Some may like us to believe that "A messy desk is a sign of a genius." The question for the education profession is whether a messy classroom is a reflection on the instruction or the quality of the teacher. Having taught for many years in several schools, I have seen it all when it comes to classroom design and maintenance. And, I am always baffled - and rather put off - by the classrooms that reflect the scattered nature of a student's locker or a teenager's bedroom. In a basic sense of professionalism, there would seem to be no justification for books haphazardly left on the floor or loose papers strewn across the desk, bookshelves, and corners. Such a disregard for order and decorum seems to imply a casualness that could be perceived by students as less than serious.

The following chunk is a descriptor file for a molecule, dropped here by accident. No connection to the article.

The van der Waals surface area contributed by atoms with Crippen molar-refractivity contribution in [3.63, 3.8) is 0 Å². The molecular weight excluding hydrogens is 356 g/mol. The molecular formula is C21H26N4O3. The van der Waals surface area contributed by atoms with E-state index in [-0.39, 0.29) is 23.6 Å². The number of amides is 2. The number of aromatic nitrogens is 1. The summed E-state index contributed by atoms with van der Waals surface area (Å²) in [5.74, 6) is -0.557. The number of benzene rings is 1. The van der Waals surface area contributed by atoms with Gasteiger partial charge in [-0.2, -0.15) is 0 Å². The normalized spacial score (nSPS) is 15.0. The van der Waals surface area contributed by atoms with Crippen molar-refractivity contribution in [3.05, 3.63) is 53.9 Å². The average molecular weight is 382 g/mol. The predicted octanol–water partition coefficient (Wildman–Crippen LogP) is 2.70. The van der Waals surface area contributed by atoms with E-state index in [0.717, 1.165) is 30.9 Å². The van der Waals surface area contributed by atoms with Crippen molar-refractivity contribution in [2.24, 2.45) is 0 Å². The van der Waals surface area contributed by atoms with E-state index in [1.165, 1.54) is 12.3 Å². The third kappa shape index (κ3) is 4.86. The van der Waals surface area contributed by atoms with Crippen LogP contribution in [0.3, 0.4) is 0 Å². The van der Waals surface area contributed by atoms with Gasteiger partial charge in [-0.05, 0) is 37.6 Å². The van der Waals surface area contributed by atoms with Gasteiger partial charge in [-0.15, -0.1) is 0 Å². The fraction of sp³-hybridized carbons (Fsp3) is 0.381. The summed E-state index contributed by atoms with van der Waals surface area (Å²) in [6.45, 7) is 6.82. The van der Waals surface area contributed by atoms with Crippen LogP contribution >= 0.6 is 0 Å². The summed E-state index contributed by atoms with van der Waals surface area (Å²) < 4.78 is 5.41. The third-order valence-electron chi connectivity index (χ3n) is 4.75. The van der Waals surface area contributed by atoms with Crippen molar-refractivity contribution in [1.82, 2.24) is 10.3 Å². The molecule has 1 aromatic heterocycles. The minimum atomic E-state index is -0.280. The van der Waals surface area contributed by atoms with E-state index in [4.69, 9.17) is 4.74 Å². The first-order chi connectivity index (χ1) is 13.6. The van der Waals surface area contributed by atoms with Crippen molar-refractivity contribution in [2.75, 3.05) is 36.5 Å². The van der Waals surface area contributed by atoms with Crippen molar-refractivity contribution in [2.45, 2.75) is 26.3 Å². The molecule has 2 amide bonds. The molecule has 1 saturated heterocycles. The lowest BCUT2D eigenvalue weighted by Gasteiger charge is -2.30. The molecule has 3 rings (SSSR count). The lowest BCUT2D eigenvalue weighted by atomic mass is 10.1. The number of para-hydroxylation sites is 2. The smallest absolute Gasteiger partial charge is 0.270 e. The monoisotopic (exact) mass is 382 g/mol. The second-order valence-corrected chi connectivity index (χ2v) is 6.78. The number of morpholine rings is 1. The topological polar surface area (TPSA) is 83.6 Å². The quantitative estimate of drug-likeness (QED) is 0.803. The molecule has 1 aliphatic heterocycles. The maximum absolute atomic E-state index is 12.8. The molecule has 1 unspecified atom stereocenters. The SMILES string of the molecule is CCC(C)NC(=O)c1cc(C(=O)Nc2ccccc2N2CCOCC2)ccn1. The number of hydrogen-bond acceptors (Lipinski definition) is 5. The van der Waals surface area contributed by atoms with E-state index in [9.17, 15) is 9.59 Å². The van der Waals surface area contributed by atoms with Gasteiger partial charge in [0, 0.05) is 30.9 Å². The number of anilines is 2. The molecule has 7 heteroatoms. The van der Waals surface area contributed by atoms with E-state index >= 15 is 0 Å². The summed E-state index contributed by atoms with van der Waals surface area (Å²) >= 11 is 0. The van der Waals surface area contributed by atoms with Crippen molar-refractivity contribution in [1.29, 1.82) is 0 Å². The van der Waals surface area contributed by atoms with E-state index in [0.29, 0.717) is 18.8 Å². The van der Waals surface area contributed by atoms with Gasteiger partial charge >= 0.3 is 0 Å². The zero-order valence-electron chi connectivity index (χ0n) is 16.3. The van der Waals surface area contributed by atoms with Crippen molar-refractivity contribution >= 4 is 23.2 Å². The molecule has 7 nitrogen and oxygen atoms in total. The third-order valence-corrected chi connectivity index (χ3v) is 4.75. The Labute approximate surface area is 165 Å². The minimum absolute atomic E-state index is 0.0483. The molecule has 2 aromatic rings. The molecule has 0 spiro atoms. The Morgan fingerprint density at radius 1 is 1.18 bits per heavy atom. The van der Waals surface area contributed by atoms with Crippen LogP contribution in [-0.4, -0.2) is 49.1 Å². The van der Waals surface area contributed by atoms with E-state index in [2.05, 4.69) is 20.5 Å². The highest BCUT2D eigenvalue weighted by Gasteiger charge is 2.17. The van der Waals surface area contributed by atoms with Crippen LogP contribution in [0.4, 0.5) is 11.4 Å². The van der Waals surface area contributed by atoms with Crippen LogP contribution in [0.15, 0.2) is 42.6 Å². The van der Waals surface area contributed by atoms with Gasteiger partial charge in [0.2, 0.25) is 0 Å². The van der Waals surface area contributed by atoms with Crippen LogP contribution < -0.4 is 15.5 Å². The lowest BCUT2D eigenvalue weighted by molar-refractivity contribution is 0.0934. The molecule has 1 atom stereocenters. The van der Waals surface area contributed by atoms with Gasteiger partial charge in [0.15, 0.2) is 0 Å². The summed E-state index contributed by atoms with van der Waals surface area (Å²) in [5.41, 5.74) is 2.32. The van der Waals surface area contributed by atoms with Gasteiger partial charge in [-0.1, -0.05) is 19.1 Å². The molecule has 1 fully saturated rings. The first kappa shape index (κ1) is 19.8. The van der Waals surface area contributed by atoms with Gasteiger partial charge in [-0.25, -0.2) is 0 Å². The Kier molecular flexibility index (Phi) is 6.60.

Granted, I am a bit OCD in the way I like my classroom and desk. In fact, years ago a colleague came in to my classroom to chat and paused, looking carefully at my desk. "You live," she told me, "in a right-angle world." And, my room is rather neat an orderly, though not lacking in character and some form of decoration. Though that would seem to create and reflect the kind of order that is necessary for a learning environment. Students, it seems without doubt, need structure in their lives and classes. In fact, the classroom and school are sometimes the only order they can count on. Beyond that idea though, there should be an expectation that teachers rooms are tidy.
Not everyone is just like you.
Some people are more comfortable a little messy. Some people don't mind being chubby.
You seem very uptight.
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